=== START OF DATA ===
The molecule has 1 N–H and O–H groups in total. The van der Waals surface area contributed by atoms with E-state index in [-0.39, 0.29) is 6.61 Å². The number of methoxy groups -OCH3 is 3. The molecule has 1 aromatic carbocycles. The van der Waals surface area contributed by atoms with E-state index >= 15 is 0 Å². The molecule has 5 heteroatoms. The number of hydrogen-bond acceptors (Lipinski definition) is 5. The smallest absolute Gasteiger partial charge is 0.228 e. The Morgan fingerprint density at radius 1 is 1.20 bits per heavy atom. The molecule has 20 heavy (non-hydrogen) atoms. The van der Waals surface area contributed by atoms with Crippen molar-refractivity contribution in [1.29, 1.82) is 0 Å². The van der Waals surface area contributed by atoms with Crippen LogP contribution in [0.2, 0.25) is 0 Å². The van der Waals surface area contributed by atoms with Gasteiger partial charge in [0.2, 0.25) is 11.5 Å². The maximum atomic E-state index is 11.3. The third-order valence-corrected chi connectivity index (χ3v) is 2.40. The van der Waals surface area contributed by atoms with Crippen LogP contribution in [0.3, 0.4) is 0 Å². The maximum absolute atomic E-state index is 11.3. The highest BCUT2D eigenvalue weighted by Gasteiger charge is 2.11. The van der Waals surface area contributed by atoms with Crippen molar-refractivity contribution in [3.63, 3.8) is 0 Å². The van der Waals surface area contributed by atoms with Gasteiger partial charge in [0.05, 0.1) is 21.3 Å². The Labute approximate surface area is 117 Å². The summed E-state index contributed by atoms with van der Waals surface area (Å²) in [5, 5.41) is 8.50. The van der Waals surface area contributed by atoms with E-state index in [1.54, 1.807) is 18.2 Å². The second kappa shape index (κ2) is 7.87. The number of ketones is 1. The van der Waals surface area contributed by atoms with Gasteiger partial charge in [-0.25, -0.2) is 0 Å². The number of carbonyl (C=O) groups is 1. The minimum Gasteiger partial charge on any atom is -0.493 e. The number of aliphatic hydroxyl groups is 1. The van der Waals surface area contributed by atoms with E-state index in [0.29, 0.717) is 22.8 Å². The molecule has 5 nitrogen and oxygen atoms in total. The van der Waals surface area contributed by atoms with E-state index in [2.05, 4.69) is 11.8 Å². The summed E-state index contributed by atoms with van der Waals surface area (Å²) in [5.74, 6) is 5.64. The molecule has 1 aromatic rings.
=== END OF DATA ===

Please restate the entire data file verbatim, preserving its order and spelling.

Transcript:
The molecule has 1 N–H and O–H groups in total. The van der Waals surface area contributed by atoms with E-state index in [-0.39, 0.29) is 6.61 Å². The number of methoxy groups -OCH3 is 3. The molecule has 1 aromatic carbocycles. The van der Waals surface area contributed by atoms with E-state index >= 15 is 0 Å². The molecule has 5 heteroatoms. The number of hydrogen-bond acceptors (Lipinski definition) is 5. The smallest absolute Gasteiger partial charge is 0.228 e. The Morgan fingerprint density at radius 1 is 1.20 bits per heavy atom. The molecule has 20 heavy (non-hydrogen) atoms. The van der Waals surface area contributed by atoms with Crippen molar-refractivity contribution in [1.29, 1.82) is 0 Å². The van der Waals surface area contributed by atoms with Crippen LogP contribution in [0.2, 0.25) is 0 Å². The van der Waals surface area contributed by atoms with Gasteiger partial charge in [0.2, 0.25) is 11.5 Å². The maximum atomic E-state index is 11.3. The third-order valence-corrected chi connectivity index (χ3v) is 2.40. The van der Waals surface area contributed by atoms with Crippen LogP contribution in [0.3, 0.4) is 0 Å². The maximum absolute atomic E-state index is 11.3. The highest BCUT2D eigenvalue weighted by Gasteiger charge is 2.11. The van der Waals surface area contributed by atoms with Crippen molar-refractivity contribution in [3.63, 3.8) is 0 Å². The van der Waals surface area contributed by atoms with Gasteiger partial charge in [0.05, 0.1) is 21.3 Å². The Labute approximate surface area is 117 Å². The summed E-state index contributed by atoms with van der Waals surface area (Å²) in [5, 5.41) is 8.50. The van der Waals surface area contributed by atoms with E-state index in [1.54, 1.807) is 18.2 Å². The second kappa shape index (κ2) is 7.87. The number of ketones is 1. The van der Waals surface area contributed by atoms with Gasteiger partial charge in [-0.25, -0.2) is 0 Å². The number of carbonyl (C=O) groups is 1. The minimum Gasteiger partial charge on any atom is -0.493 e. The number of aliphatic hydroxyl groups is 1. The van der Waals surface area contributed by atoms with E-state index in [0.29, 0.717) is 22.8 Å². The molecule has 5 nitrogen and oxygen atoms in total. The van der Waals surface area contributed by atoms with E-state index in [2.05, 4.69) is 11.8 Å². The summed E-state index contributed by atoms with van der Waals surface area (Å²) in [5.74, 6) is 5.64. The molecule has 1 aromatic rings.